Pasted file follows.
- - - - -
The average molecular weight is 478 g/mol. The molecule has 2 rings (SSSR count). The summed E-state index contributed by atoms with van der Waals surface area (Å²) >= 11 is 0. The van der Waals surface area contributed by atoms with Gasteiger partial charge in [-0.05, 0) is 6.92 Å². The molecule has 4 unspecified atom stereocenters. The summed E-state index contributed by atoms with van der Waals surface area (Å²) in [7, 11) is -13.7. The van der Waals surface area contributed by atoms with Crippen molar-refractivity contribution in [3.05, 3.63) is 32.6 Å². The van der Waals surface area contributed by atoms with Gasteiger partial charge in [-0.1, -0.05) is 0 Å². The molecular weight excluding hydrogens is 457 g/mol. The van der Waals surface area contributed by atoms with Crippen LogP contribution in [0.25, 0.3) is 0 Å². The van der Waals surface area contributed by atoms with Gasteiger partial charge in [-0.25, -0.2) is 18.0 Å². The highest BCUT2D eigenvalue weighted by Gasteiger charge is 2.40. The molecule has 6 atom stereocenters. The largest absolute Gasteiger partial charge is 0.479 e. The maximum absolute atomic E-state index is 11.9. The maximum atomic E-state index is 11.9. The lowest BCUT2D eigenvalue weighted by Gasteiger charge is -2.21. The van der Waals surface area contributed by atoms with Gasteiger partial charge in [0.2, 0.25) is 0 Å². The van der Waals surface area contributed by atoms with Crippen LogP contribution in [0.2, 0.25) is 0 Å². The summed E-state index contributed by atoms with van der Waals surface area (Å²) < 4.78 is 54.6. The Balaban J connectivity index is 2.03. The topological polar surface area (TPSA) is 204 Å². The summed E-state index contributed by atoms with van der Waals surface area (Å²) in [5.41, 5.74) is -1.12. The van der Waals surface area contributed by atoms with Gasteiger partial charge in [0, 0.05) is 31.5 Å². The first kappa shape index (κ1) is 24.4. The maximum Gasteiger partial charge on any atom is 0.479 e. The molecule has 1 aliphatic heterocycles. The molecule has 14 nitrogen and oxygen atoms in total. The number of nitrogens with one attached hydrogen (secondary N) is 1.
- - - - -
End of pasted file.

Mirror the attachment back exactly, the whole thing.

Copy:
The average molecular weight is 478 g/mol. The molecule has 2 rings (SSSR count). The summed E-state index contributed by atoms with van der Waals surface area (Å²) >= 11 is 0. The van der Waals surface area contributed by atoms with Gasteiger partial charge in [-0.05, 0) is 6.92 Å². The molecule has 4 unspecified atom stereocenters. The summed E-state index contributed by atoms with van der Waals surface area (Å²) in [7, 11) is -13.7. The van der Waals surface area contributed by atoms with Crippen molar-refractivity contribution in [3.05, 3.63) is 32.6 Å². The van der Waals surface area contributed by atoms with Gasteiger partial charge in [-0.1, -0.05) is 0 Å². The molecular weight excluding hydrogens is 457 g/mol. The van der Waals surface area contributed by atoms with Crippen LogP contribution in [0.25, 0.3) is 0 Å². The van der Waals surface area contributed by atoms with Gasteiger partial charge in [-0.25, -0.2) is 18.0 Å². The highest BCUT2D eigenvalue weighted by Gasteiger charge is 2.40. The molecule has 6 atom stereocenters. The largest absolute Gasteiger partial charge is 0.479 e. The maximum absolute atomic E-state index is 11.9. The maximum atomic E-state index is 11.9. The lowest BCUT2D eigenvalue weighted by Gasteiger charge is -2.21. The van der Waals surface area contributed by atoms with Gasteiger partial charge in [0.2, 0.25) is 0 Å². The van der Waals surface area contributed by atoms with Crippen LogP contribution in [0.2, 0.25) is 0 Å². The summed E-state index contributed by atoms with van der Waals surface area (Å²) < 4.78 is 54.6. The Balaban J connectivity index is 2.03. The topological polar surface area (TPSA) is 204 Å². The summed E-state index contributed by atoms with van der Waals surface area (Å²) in [5.41, 5.74) is -1.12. The van der Waals surface area contributed by atoms with Gasteiger partial charge in [0, 0.05) is 31.5 Å². The first kappa shape index (κ1) is 24.4. The maximum Gasteiger partial charge on any atom is 0.479 e. The molecule has 1 aliphatic heterocycles. The molecule has 14 nitrogen and oxygen atoms in total. The number of nitrogens with one attached hydrogen (secondary N) is 1.